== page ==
Albert Gubay, founder of Kwik Save, gave half of his money to Church causes

A billionaire papal knight who founded the supermarket chain Kwik Save has died aged 87.

Albert Gubay, who once made a “pact with God” to leave half his wealth to the Church, died at his home in Cheshire.

His firm the Derwent Group announced: “It is with the greatest sadness that we have to announce the death of our founder.

“Our thoughts are with his wife Carmel, his children and grandchildren,” added a spokesman.

In 2011 Gubay told the BBC that he made a pact with God as a young businessman. He said: “One Saturday, I didn’t know where the next penny was coming from and I lay on my bed and I had this conversation with God,” he said.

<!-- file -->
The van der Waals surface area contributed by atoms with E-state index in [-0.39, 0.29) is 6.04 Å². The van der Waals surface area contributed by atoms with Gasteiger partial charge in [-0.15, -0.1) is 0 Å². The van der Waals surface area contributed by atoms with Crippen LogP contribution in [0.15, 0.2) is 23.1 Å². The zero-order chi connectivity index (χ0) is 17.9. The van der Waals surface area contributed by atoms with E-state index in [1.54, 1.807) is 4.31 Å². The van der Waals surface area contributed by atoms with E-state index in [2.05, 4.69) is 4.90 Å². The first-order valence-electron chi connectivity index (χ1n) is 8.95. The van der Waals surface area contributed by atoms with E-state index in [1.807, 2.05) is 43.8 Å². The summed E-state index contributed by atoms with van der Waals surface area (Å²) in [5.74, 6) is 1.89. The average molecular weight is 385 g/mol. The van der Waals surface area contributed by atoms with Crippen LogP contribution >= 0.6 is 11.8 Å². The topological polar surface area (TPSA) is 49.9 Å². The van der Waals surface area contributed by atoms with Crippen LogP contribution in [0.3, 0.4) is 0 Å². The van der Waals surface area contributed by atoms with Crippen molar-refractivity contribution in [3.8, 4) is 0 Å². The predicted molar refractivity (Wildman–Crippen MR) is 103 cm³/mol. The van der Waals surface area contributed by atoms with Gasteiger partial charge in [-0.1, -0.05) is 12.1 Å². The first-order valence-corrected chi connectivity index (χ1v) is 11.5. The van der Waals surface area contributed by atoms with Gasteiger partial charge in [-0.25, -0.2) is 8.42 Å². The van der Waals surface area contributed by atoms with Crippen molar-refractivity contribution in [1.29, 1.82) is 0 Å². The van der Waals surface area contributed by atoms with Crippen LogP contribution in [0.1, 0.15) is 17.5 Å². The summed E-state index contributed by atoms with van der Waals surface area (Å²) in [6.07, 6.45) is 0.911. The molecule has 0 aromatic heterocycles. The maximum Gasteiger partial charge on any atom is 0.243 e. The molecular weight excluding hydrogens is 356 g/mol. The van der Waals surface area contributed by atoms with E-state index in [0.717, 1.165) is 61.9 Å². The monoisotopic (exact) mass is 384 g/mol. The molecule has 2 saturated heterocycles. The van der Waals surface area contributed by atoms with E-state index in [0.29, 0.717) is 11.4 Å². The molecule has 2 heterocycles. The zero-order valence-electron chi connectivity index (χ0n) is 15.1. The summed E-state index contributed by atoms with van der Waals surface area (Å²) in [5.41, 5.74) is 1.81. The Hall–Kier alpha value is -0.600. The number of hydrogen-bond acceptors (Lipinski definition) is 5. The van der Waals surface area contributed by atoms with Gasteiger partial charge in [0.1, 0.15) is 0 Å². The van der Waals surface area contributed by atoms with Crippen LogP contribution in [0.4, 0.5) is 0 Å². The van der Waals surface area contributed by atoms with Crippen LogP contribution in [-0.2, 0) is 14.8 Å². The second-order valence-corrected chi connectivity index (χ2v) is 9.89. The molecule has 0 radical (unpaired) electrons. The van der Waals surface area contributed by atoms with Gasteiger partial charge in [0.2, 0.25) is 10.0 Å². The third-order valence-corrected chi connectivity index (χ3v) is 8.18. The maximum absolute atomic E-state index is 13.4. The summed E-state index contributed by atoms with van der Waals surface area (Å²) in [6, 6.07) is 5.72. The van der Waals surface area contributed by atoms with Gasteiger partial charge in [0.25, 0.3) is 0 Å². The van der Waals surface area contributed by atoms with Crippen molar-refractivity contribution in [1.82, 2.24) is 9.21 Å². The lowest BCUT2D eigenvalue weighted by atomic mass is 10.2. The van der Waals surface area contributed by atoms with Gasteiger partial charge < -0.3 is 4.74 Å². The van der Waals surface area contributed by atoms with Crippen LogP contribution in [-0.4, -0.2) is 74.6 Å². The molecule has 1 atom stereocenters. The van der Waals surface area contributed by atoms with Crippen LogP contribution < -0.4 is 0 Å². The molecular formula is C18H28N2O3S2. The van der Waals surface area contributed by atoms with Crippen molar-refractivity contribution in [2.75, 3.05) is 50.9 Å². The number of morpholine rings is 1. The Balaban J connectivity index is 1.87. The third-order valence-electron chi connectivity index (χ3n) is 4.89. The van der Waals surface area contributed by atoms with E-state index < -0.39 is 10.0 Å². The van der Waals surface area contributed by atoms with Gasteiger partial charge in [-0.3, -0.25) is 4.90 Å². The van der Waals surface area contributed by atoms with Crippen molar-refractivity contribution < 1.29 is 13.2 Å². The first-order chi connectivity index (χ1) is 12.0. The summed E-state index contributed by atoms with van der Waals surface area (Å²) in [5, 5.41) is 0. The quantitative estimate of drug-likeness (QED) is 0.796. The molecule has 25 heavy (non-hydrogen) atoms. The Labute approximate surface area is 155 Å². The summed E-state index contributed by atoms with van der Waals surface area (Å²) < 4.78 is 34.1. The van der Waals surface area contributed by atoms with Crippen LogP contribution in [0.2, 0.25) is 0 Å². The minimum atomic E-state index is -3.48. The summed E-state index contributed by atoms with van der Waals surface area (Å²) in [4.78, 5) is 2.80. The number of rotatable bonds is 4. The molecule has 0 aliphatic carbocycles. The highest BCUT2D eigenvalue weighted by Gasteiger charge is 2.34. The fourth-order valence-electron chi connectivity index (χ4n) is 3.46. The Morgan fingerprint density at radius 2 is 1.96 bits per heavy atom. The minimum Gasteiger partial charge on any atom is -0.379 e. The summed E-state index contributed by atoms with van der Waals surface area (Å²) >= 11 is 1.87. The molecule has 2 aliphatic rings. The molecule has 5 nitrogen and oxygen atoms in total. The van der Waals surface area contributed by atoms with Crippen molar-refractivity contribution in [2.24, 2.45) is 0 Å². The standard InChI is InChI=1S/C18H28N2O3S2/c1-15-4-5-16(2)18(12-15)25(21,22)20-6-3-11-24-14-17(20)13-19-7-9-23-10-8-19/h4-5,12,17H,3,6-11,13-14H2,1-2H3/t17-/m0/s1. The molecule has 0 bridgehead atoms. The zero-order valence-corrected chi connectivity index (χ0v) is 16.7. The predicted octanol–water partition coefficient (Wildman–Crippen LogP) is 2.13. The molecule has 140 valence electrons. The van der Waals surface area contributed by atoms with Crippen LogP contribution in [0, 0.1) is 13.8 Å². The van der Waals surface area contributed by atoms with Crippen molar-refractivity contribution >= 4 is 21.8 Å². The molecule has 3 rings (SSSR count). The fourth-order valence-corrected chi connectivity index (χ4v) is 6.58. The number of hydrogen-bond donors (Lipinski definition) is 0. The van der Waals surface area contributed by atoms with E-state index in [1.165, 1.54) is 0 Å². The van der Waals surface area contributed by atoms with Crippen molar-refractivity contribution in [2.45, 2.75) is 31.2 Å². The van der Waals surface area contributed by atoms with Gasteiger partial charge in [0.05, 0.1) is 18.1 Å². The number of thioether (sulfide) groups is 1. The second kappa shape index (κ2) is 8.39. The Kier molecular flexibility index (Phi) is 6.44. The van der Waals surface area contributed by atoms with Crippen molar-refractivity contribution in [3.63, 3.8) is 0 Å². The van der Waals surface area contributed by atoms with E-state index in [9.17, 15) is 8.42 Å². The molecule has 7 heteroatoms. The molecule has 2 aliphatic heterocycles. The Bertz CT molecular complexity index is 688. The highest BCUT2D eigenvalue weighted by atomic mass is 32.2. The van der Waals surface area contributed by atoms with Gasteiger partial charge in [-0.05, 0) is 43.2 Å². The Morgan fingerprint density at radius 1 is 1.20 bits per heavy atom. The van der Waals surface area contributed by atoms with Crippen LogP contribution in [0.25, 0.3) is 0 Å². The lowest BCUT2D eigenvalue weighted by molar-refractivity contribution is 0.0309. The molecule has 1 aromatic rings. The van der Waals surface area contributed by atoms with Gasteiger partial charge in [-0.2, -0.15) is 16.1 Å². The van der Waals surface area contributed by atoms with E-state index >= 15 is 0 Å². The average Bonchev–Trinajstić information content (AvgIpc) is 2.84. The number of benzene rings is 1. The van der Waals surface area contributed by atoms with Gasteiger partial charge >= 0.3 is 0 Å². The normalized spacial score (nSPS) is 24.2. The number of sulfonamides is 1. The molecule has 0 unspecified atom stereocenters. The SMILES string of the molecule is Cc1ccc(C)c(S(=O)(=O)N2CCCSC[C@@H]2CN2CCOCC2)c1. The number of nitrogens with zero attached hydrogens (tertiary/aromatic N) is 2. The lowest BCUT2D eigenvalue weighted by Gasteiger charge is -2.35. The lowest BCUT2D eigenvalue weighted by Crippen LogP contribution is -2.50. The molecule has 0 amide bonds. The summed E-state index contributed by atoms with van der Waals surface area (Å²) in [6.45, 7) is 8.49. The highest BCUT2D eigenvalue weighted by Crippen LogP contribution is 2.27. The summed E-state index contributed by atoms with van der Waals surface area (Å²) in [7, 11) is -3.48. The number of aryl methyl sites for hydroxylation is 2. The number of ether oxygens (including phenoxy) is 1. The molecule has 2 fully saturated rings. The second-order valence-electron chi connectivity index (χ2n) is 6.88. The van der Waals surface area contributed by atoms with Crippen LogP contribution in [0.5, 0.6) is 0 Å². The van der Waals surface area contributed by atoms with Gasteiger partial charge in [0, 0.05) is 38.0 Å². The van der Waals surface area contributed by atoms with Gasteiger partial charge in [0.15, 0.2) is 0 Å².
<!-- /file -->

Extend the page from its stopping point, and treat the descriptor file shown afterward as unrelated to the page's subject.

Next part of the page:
“I said: ‘God, help me and whatever I make over the years of my life, when I die, half will go to the Church.'”

Since then half of his money has gone to causes identified by the Catholic Church, with the other half going to other good causes.

In 2011 then Archbishop Vincent Nichols of Westminster conferred a papal knighthood on Gubay, in recognition of his charitable acts.

Mr Gubay was born in 1928 in Rhyl, Wales, to an Iraqi Jewish father and an Irish mother.

He began his business career in North Wales selling sweets during the ration period following World War Two.

He went on to launch successful businesses such as the Total Fitness empire and acquired property developments in Liverpool and Manchester.

Mr Gubay made a fortune in excess of £1bn, a number he argued was “so great it does not mean anything”.

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